We should not forget that the French revolution also looked as though its ideals and goals had been defeated during a period of massive social terrorisation and bloodshed, during the Robespierre era, under the slogan ‘the despotism of democracy’. Here is how Robespierre justified it: “If virtue be the spring of a popular government in times of peace, the spring of that government during a revolution is virtue combined with terror: virtue, without which terror is destructive; terror, without which virtue is impotent. Terror is only justice prompt, severe and inflexible; it is then an emanation of virtue; it is less a distinct principle than a natural consequence of the general principle of democracy, applied to the most pressing wants of the country ... The government in a revolution is the despotism of liberty against tyranny.”
After that, the French revolution went through the dictatorship of Napoleon, to the extent that the use of the word ‘democracy’ became illegal. Yet there were generations of revolutionaries who did not give up on the ideal of the French revolution, who continued the struggle and passed on the light to future generation, and eventually after many setbacks they reached their goals - which still form the bases of political struggle in France. If we have to learn anything from others’ experiences, I suggest that we learn from their tireless persistence to continue their revolution.
Here is part of my research which might help to shed light on this argument:
“ ...As easy as it is to date the end of the Pahlavi regime in 1979, it is difficult to determine the terminus of the Iranian revolution, if such exists. This problem is not specific to the Iranian revolution. For instance, there is a range of competing opinions about how to determine the terminus of the 1789 French revolution. Francois Furet analyses this ongoing disagreement by trying to identify the different endpoints of the French Revolution as posited by different historians. He sees these opinions as spread between two poles dividing past and future, from those who see the end of the French revolution as being synonymous with the termination of the old regime, since “the essential features of the Revolution’s final outcome was fixed, when the final page of the ancien regime was turned” to the present time, when “the discourse of both Right and Left celebrates liberty and equality”. For Furet, if there is a consensus among contemporary scholars, it is only because “the political debate has simply been transferred from one Revolution to the other, from the revolution of the past to the one that is to come”. There are also other dates which are reasonable candidates for the revolution’s end, the most of which range from 1794, when Robespierre was executed, to 16 May 1877, when republicans defeated the monarchists. Even between in between these, there are other possible “stopping points” at 1799, 1815, 1830, 1848, 1851, and 1870.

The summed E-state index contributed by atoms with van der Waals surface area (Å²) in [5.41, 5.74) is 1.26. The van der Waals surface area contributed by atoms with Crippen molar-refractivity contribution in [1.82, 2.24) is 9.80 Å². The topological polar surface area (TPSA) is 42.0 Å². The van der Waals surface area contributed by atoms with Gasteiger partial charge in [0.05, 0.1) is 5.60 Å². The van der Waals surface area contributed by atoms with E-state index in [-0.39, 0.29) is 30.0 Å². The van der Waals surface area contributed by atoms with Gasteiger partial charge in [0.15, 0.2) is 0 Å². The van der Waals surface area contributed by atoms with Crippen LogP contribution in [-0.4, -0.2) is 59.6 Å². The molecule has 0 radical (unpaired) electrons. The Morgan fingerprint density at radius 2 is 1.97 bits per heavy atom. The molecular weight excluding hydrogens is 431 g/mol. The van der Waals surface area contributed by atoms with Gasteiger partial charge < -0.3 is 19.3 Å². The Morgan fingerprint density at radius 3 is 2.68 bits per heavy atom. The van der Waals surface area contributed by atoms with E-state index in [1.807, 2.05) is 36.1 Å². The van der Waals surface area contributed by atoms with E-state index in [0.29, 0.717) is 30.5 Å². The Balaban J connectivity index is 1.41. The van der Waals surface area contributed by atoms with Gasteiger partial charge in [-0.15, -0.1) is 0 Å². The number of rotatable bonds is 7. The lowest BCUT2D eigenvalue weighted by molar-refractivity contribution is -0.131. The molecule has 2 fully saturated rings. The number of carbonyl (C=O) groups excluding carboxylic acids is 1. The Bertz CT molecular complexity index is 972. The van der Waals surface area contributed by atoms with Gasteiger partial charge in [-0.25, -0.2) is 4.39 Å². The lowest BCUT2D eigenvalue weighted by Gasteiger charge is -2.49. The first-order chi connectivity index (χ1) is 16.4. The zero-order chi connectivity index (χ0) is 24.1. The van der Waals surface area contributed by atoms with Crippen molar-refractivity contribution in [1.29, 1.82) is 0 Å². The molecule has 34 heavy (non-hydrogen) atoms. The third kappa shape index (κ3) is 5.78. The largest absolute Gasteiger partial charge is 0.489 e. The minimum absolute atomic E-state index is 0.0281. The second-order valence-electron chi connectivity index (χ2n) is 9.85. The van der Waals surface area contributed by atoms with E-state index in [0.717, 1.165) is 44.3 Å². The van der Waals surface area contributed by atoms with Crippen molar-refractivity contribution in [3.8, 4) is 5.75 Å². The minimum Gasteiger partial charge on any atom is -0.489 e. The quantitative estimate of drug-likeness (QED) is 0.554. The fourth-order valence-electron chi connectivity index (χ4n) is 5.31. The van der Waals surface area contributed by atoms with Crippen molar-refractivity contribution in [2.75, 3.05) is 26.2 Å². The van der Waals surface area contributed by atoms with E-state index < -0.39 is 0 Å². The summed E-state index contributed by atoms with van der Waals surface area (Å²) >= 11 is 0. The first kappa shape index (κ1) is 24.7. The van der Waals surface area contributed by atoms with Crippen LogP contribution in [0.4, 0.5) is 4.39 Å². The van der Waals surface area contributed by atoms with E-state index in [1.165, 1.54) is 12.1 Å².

The Iranian revolution is much too young to provoke such a wide range of disagreement about its terminus. However, we can recruit insight from the widespread disagreement about the French revolution by recognising that the “touchstone, in identifying the terminus of the French revolution is the realization of the guiding principles of the revolution”. That is why today such disagreements have subsided drastically since, as pointed out earlier on, “the discourse of both Right and Left celebrates liberty and equality”. A similar criterion is used in this thesis as a methodological device for defining the time period under inquiry, and classifies the outcome of the revolution according to its initially stated guiding principles of “freedom” and “independence”.
Francois Furet, Interpreting the French Revolution, transl. by Elborg Forster (Cambridge: Cambridge University Press, 1981), p. 3.
Ibid., p. 5.
Ibid.
Ibid., p.5.
It should be noticed that during the revolution, the word azadi meant both “freedom” and “democracy” and was used interchangeably. It was only years later that the word mardomsalary was introduced into Persian to mean “democracy” and differentiated from freedom. Hence, it is important to understand what the word azadi meant within the context of the Iranian revolution. Because it does not now necessarily imply democracy, could be argued that someone using discourses of freedom is not necessarily also a democrat. The best method for demonstrating that the word azadi meant both “freedom” and “democracy” is the contextual analysis of its use during the early years of the revolution in the slogans and resolutions issued by demonstrators and strikers, but particularly in the speeches and interviews of the leadership. The analysis demonstrates that during the revolution Khomeini used the word azadi to mean both freedom and democracy, and that in various interviews he used the English word “democracy” to emphasise his meaning of azadi. This was particularly the case when he was repeatedly arguing that the implementation of Human Rights and democracy were the main goals of revolution. See, for example, Ruhollah Khomeini, Sahifeh-ye nour [The Book of Light], vol. 5 (Tehran: Markaz-e Madarek-e Entersharat-e Eslami, 1999 [1378]), p. 353 and vol. 4, p. 199.